Katharina Wyss’s Sarah Plays a Werewolf is another Venice Critics Week entry. “The film is about seventeen-year-old Sarah who lives in a small town in Switzerland, is involved in theater, and gets very mixed up with her emotions, fiction, and reality,” Wyss tells Women and Hollywood.
Marta Bałaga, who’s interviewed Wyss for Cineuropa: “Shot as if to deepen the overwhelming sense of claustrophobia, Sarah Plays a Werewolf might have ideas crammed together almost as tight as Sarah’s neurotic family, but somewhere along the way, it also manages to grasp what it feels like for a girl.”
Nicolas Rapold introduces his interview with Ildiko Enyedi, whose On Body and Soul screens on Monday: “Shot in a mix of bold and cool primary colors and given the air and pace of an autumnal forest clearing, it is an off-kilter story of attraction between a reserved slaughterhouse inspector, Maria (Alexandra Borbély), and loner manager, Endre (Morcsányi Géza). They meet, quite literally, in their dreams. With its sentimental streak lent an ever so slight mesmeric tinge by the precise design and Maria’s reserve, the film has met approval of every stripe: a Golden Bear last year at Berlin, followed by an Academy Award nomination this year, not to mention acquisition by Netflix.” More at Critics Round Up.
Rok Biček’s The Family screens Tuesday. From Locarno: “At fourteen, Matej’s family confronts him with the world of mental disorders and he spends the time isolated from his peers. At twenty, as he becomes a father himself, it looks as if he would be able to transcend his past and create a family of his own, but his behavior and personality—deeply affected by his history—disturb his new-found peace. Two months after the birth of his daughter, Matej’s girlfriend breaks up with him, leaving him no choice but to fight for custody. The battle becomes so bitter that Matej decides to act radically.”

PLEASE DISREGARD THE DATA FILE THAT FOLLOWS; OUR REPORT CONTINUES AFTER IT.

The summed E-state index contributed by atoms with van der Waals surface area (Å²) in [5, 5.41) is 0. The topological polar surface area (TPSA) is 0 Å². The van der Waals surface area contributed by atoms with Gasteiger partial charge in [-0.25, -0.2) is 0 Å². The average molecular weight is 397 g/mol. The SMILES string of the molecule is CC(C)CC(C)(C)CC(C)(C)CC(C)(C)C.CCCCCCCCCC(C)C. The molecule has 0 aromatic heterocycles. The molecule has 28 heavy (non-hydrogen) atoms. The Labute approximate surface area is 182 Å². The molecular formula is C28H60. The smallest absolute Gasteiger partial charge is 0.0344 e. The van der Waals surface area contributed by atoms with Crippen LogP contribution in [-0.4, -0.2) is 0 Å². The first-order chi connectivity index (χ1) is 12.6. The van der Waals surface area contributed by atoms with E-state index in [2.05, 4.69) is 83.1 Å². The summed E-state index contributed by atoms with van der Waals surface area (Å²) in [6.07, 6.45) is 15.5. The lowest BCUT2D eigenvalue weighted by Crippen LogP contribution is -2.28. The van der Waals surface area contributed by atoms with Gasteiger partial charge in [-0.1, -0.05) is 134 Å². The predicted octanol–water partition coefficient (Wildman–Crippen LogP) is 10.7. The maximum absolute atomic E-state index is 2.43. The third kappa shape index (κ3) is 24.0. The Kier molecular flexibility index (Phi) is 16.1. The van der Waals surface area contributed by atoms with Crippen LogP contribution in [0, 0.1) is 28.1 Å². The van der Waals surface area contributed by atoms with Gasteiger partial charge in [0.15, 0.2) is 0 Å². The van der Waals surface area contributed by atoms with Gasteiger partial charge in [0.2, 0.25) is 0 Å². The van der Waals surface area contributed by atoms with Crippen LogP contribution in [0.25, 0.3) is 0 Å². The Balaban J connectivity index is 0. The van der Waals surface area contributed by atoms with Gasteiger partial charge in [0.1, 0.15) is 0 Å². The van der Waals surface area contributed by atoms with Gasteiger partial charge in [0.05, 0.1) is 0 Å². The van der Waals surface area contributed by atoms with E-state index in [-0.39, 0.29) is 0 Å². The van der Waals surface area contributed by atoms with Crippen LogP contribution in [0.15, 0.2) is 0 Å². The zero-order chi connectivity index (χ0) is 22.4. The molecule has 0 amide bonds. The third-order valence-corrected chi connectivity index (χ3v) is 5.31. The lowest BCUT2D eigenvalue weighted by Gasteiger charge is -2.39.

On the latest episode of the FSLC’s Close-Up podcast (40’43”), Michael Koresky and Nicolas Rapold discuss this year’s selections.
Updates: “Daisies meets Spider Baby in Nikos Papatakis’s idiosyncratic, trenchant class satire Les Abysses,” writes Jon Dieringer, who tells the story behind the film and its maker at Screen Slate.
Jonathan Romney for Film Comment: “A film of pure artifice, Wild Boys puts you in mind of the work of Guy Maddin (it could all be taking place on a neighboring island to the setting of his notorious short Sissy Boy Slap Party), of Raúl Ruiz, and of fellow French directors F.J. Ossang and Yann Gonzalez, director of the torridly pan-erotic You and the Night (he gets a thank-you credit from Mandico). Oh, and let’s add Fassbinder’s Querelle and inevitably Jack Smith too, always an implied guest at this kind of polymorphously perverse dressing-up party.”
Update, 2/25: For Film Comment, Lily Majteles asks Katharina Wyss about her influences. “In the beginning, there were a lot of films where somebody commits suicide at the end, like Mouchette from Bresson, but it’s absolutely not the style and not the way of filmmaking—just the way he told the story of that girl. That really touched me. There was also Last Days from Gus Van Sant, which is also a totally different style. But then the more I got into the story of abuse that’s in it—hidden, but it’s in it—there was a film that impressed me by Sion Sono, which I think is the most violent but most honest film about this subject. The films that were important earlier were also Fassbinder’s, of course. . . . Raul Ruiz was really important. Also Marcel Proust, and Time Regained, spoke to my obsession with going back to the past and living there and living with characters of the past. How Raul Ruiz managed to make this film from this book—it’s just so crazy, and it’s just so great.”